Biography of William E. MacEwen
Cuyahoga County, OH Biographies

WILLIAM EARL MacEWEN. The National Refining Company, one of the most complete organizations in the United States, in the production, refining and distribution of petroleum products, is an Ohio corporation, though its service and facilities are nation wide, with general offices located in Cleveland, Ohio.

This company was organized in 1882 by Mr. J. I. Lamprecht, and started with less than $10,000 capital. Mr. Lamprecht was the first and only president of the company until his death on October 4, 1920. He was succeeded as president by Frank B. Fretter, who had been an active associate of Mr. Lamprecht in the business for over forty years. All the officers, managers and other executives are employes who have worked their way up from minor positions. Most of the present board of directors have been with the company the greater part of its existence. The directors are: Frank B. Fretter, W. H. Lamprecht II, Ed S. Page, W. E. MacEwen, Frank H. Ginn, D. Z. Norton, C. E. Kennedy, C. C. Bolton, Frank Billings, George P. Comey, E. L. Mason, j. H. Wade and H. F. Heil.

Today, at the end of forty years of successful operation, the company utilizes a capital of $35,000,000. It has refineries located at Findlay and Marietta, Ohio, and Coffeyville, Kansas, and distributing branches in 110 cities, covering a territory all the way from New York State to the Colorado line and from the Canadian line to the Gulf. It is a complete cycle in the petroleum industry, owning its own production, its own pipe lines, its refineries, its tank cars and its marketing organizations.

Besides the general offices at Cleveland, there are executive organizations and representatives in such cities as Kansas City and St. Louis, Missouri; Omaha, Nebraska; Oklahoma City, Oklahoma; Mankato, Minnesota; Sioux City and Dubuque, Iowa; Peoria and Springfield, Illinois; Indianapolis, Indiana; Chicago, Illinois; Kalamazoo, Michigan, and Memphis, Tennessee. Under the jurisdiction of these branch offices are various sub-branches located in the various cities in the state that they represent, all centering in the general office at Cleveland.

The executive officers of the company at Cleveland are: Frank B. Fretter, president; W. E. MacEwen, first vice president; W. H. Lamprecht II, vice president; Ed S. Page, vice president; C. S. Smith, secretary; and H. F. Heil, treasurer.

The National Refining Company is principally known as the manufacturers of White Rose gasoline and En-ar-co motor oil, White Rose gasoline selling at a premium throughout the United States, and the National Refining Company is the only company in the entire United States that sells one grade of gasoline at a premium over common, ordinary prices. The company employs in its various branches some 3,500 men.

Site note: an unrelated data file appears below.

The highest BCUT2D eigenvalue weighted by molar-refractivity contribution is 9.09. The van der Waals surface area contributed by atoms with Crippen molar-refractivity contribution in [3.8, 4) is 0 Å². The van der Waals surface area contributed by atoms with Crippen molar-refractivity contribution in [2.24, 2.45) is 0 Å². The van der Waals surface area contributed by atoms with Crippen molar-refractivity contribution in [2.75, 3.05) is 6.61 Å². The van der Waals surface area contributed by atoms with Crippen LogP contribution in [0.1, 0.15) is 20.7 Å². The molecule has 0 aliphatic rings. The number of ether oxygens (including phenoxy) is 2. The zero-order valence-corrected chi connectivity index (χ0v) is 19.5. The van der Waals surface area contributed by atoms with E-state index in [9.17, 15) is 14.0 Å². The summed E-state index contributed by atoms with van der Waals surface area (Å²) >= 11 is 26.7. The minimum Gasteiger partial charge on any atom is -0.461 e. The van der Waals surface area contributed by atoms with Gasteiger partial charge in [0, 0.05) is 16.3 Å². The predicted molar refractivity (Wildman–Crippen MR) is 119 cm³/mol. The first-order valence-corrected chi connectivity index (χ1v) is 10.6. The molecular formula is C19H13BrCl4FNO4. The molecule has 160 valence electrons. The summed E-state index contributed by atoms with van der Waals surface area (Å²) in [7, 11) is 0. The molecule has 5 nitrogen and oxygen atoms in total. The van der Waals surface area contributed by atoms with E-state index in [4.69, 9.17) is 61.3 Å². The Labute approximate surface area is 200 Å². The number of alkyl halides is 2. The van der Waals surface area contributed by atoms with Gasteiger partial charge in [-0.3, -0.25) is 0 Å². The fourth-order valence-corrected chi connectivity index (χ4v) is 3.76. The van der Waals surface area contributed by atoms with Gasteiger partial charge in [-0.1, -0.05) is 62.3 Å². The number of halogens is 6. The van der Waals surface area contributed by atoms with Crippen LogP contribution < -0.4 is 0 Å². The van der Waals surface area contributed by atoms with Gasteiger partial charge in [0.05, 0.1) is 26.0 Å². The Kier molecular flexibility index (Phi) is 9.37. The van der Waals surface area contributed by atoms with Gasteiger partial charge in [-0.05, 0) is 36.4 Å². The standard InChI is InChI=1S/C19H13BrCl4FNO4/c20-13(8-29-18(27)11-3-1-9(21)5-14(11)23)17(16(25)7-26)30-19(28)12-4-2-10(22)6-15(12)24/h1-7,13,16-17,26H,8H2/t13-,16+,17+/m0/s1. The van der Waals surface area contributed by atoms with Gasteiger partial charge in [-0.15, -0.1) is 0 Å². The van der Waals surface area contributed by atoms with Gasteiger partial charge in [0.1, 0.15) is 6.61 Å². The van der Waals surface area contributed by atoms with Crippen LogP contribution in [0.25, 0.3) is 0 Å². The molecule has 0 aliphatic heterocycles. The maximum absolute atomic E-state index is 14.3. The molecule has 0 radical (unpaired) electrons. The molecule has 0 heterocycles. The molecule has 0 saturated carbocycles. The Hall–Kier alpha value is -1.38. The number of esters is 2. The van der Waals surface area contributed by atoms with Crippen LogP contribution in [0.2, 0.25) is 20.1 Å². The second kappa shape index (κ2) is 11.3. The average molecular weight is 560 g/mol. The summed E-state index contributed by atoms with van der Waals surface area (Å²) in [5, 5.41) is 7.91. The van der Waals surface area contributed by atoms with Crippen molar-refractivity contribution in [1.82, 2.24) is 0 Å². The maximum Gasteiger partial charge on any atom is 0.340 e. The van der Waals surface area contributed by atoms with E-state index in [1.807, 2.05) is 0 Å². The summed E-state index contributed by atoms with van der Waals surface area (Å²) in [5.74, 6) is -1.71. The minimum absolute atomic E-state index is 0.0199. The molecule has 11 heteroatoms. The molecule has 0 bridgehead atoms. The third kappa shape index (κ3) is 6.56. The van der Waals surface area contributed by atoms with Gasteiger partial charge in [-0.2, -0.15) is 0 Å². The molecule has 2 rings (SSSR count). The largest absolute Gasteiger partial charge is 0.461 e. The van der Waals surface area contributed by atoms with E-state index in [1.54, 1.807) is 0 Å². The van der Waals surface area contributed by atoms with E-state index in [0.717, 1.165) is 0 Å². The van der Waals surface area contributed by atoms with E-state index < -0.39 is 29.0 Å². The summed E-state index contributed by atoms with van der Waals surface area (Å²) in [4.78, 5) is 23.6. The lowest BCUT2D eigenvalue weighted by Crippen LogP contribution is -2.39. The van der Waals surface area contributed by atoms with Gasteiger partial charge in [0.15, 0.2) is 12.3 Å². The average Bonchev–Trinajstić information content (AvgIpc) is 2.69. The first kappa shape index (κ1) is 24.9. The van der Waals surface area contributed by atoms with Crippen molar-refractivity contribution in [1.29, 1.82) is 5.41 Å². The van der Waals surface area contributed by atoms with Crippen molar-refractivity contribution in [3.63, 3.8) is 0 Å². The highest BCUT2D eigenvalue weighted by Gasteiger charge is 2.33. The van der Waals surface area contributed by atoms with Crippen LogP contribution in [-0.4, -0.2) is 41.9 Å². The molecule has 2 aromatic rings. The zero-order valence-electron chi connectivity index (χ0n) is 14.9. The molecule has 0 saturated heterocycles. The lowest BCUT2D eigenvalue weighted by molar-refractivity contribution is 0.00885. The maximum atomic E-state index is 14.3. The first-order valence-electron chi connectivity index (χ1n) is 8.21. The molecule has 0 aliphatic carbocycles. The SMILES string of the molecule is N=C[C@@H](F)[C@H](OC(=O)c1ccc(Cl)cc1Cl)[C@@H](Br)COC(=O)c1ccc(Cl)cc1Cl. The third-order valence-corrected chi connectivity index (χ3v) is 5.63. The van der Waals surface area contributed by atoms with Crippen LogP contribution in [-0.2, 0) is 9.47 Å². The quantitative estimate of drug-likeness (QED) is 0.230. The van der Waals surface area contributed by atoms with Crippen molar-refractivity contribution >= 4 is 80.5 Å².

The National Refining Company is also famous as the originator of the well known boy and slate, containing epigrams which, through advertising, has had more comments than perhaps any other advertising on any commodity in the history of advertising. The National Refining Company also lubricates about one fifth of the total railroad mileage of the United States.

William Earl MacEwen, one of the vice presidents of the company, was born at Eginondville, Ontario, Canada, May 12, 1882. His father, Murdoch MacEwen, brought his family to Cleveland in 1882, and has been a well known resident of this city for over forty years.

The second in a family of three sons and one daughter, William Earl MacEwen was educated in the grammar and high schools of Cleveland, and in the course of his business experience continued his education in the Baldwin University at Berea, and the Cleveland Law School. Immediately after he graduated at the Rockwell Street School he began earning part of his way as messenger boy for the Pennsylvania Railroad, and at the same time studied stenography, and three years later went on the payroll of the National Refining Company as a stenographer. His promotions eventually took him to the position of traffic manager, and subsequently he became secretary and finally was advanced to his present post as vice president.

During the World war period, Mr. MacEwen was a member of the Petroleum War Service Board and also acted as assistant secretary and counsel for the Western Petroleums Refiners' Association, having entire charge of the transportation of petroleum and its products throughout the United States during the period of hostilities. Another responsibility of war times was his direction of petroleum transportation of the United States for the petroleum branch of the War Service Board, which included the entire industry of the United States.

Mr. MacEwen is a member of the various Masonic bodies, and is also a member of the Union Club and Cleveland Athletic Club and MidDay Club of Cleveland, as well as the Cleveland Chamber of Commerce.

A History of Cuyahoga County
and the City of Cleveland
By: William R. Coates
The American Historical Society
Chicago and New York, 1924

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